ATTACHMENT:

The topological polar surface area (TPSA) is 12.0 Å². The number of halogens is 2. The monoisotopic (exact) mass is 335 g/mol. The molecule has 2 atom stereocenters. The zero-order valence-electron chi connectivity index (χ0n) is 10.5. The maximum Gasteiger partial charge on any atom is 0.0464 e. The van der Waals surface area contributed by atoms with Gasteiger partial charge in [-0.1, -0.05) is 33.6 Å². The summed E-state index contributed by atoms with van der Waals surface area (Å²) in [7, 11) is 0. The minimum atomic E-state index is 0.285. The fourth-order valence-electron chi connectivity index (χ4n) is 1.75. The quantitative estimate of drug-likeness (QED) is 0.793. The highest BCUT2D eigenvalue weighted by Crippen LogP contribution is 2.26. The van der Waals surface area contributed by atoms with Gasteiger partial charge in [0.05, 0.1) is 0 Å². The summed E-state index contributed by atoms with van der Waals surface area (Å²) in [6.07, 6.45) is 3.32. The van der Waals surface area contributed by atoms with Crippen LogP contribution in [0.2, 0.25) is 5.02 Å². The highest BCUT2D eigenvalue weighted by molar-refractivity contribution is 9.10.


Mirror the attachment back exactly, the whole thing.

The topological polar surface area (TPSA) is 12.0 Å². The number of halogens is 2. The monoisotopic (exact) mass is 335 g/mol. The molecule has 2 atom stereocenters. The zero-order valence-electron chi connectivity index (χ0n) is 10.5. The maximum Gasteiger partial charge on any atom is 0.0464 e. The van der Waals surface area contributed by atoms with Gasteiger partial charge in [-0.1, -0.05) is 33.6 Å². The summed E-state index contributed by atoms with van der Waals surface area (Å²) in [7, 11) is 0. The minimum atomic E-state index is 0.285. The fourth-order valence-electron chi connectivity index (χ4n) is 1.75. The quantitative estimate of drug-likeness (QED) is 0.793. The highest BCUT2D eigenvalue weighted by Crippen LogP contribution is 2.26. The van der Waals surface area contributed by atoms with Gasteiger partial charge in [0.05, 0.1) is 0 Å². The summed E-state index contributed by atoms with van der Waals surface area (Å²) in [6.07, 6.45) is 3.32. The van der Waals surface area contributed by atoms with Crippen LogP contribution in [0.2, 0.25) is 5.02 Å². The highest BCUT2D eigenvalue weighted by molar-refractivity contribution is 9.10.